The first step in baby proofing your home is simple. Get down on your hands and knees – literally! See how things look from down there. What’s within reach? What looks dangerous?
Keep an eye out for the following safety hazards:
- Small objects. Anything that can fit inside a cardboard toilet paper roll is a potential choking hazard for your child. Pick up any loose items you see on the floor, such as coins, paper clips, marbles, pet food, etc. Choking First Aid for Infants Under 1 Year.
- Electrical cords. Infants can chew on cords and wires or pull on them, bringing down lamps or other heavy objects on their heads. Move all cords well out of your child’s reach.
- Electrical outlets. Babies can get a shock by sticking their fingers (which may be wet from saliva) or objects into plug outlets. Use safety plugs and outlet covers to keep unused outlets out of reach.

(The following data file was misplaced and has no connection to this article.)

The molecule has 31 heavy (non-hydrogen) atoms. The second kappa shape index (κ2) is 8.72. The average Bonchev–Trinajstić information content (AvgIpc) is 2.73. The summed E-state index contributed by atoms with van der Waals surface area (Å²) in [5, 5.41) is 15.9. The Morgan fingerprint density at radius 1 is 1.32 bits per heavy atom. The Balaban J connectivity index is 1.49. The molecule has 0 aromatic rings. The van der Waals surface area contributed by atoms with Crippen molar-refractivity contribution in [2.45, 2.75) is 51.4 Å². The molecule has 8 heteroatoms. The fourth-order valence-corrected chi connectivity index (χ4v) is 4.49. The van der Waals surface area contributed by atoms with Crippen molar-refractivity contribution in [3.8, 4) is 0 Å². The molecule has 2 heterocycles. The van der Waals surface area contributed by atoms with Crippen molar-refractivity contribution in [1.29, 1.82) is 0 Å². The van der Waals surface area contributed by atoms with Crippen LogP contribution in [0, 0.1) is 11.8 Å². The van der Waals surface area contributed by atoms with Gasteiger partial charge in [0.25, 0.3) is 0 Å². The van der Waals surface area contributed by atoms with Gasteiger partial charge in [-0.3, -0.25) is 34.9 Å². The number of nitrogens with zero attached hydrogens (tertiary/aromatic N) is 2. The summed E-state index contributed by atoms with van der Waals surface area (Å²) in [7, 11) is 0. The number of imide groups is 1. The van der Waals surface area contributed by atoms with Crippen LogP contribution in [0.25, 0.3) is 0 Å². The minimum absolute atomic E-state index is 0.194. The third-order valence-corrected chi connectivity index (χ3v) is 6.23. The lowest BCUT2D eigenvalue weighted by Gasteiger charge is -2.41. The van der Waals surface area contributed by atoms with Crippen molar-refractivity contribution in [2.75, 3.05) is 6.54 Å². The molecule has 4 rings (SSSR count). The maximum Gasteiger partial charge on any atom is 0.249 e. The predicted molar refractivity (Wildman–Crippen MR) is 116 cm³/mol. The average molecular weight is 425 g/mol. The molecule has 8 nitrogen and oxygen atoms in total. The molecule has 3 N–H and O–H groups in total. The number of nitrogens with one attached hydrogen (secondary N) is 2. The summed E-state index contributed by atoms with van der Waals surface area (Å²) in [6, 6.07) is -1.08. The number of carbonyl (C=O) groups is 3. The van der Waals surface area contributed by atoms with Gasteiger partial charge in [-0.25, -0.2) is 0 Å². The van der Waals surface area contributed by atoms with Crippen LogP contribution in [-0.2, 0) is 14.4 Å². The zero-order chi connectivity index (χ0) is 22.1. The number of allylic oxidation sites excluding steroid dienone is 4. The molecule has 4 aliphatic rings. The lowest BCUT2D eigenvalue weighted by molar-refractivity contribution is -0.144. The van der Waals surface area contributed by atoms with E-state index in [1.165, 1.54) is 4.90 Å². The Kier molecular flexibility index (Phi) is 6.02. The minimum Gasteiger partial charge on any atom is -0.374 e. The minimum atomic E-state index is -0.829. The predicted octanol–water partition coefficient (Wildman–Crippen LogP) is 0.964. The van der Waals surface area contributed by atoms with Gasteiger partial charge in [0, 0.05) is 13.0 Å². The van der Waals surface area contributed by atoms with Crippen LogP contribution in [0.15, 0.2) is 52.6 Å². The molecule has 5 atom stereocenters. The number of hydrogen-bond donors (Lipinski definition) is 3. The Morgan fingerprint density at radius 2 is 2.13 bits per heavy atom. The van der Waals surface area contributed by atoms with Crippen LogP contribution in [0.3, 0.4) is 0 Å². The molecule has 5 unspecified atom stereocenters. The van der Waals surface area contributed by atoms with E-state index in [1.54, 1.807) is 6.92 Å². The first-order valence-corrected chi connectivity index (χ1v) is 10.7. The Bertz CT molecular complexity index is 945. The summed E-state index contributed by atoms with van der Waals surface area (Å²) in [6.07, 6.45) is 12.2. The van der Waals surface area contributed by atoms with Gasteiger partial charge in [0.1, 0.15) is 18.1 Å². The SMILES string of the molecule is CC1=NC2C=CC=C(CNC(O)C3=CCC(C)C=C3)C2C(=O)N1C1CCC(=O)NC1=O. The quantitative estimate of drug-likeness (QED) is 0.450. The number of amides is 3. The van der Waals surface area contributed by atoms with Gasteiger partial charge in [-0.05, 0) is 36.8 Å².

- Window blind cords. These pose a strangulation hazard since babies can become entangled in them. Tie them up and out of your baby’s reach.
- Cabinets. Move all potentially poisonous substances, including medications into locked cabinets. Better yet, purchase childproof safety latches for all the cabinets in your home. Keep the number for the national poison control center – (800) 222-1222 – and your local emergency numbers close to every phone. Baptist Health Emergency Room Numbers by Location.
- Hard edges. Pad the edges of coffee tables or a fireplace edge to soften the impact if your child falls.
- Stairs. Put stair gates at the top and bottoms of stairs. Ensure gaps in the banisters are not wide enough for your child’s head, which could become stuck between them.
- Heavy furniture and TVs. Babies start pulling up on furniture shortly after they start crawling. Unstable dressers or bookcases can topple over on babies who try to climb up on them. Bolt whatever you can to the wall. This includes dad’s big-screen TV.
- Plants. Because some plants are poisonous to children, place these out of reach as well.